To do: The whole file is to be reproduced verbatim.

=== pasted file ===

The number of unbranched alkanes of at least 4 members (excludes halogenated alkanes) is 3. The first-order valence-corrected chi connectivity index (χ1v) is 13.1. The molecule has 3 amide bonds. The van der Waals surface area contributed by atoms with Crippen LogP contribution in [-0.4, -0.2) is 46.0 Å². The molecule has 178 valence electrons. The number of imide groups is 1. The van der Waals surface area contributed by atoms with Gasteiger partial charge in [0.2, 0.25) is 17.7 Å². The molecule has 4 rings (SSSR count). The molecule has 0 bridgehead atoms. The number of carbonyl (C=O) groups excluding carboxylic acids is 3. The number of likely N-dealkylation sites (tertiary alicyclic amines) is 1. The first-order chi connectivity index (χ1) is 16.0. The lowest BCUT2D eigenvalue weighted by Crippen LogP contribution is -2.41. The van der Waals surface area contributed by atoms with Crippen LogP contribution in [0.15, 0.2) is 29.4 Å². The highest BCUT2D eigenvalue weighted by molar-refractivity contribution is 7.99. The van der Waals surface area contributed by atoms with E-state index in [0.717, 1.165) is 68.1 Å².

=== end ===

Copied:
The number of unbranched alkanes of at least 4 members (excludes halogenated alkanes) is 3. The first-order valence-corrected chi connectivity index (χ1v) is 13.1. The molecule has 3 amide bonds. The van der Waals surface area contributed by atoms with Crippen LogP contribution in [-0.4, -0.2) is 46.0 Å². The molecule has 178 valence electrons. The number of imide groups is 1. The van der Waals surface area contributed by atoms with Gasteiger partial charge in [0.2, 0.25) is 17.7 Å². The molecule has 4 rings (SSSR count). The molecule has 0 bridgehead atoms. The number of carbonyl (C=O) groups excluding carboxylic acids is 3. The number of likely N-dealkylation sites (tertiary alicyclic amines) is 1. The first-order chi connectivity index (χ1) is 16.0. The lowest BCUT2D eigenvalue weighted by Crippen LogP contribution is -2.41. The van der Waals surface area contributed by atoms with Crippen LogP contribution in [0.15, 0.2) is 29.4 Å². The highest BCUT2D eigenvalue weighted by molar-refractivity contribution is 7.99. The van der Waals surface area contributed by atoms with E-state index in [0.717, 1.165) is 68.1 Å².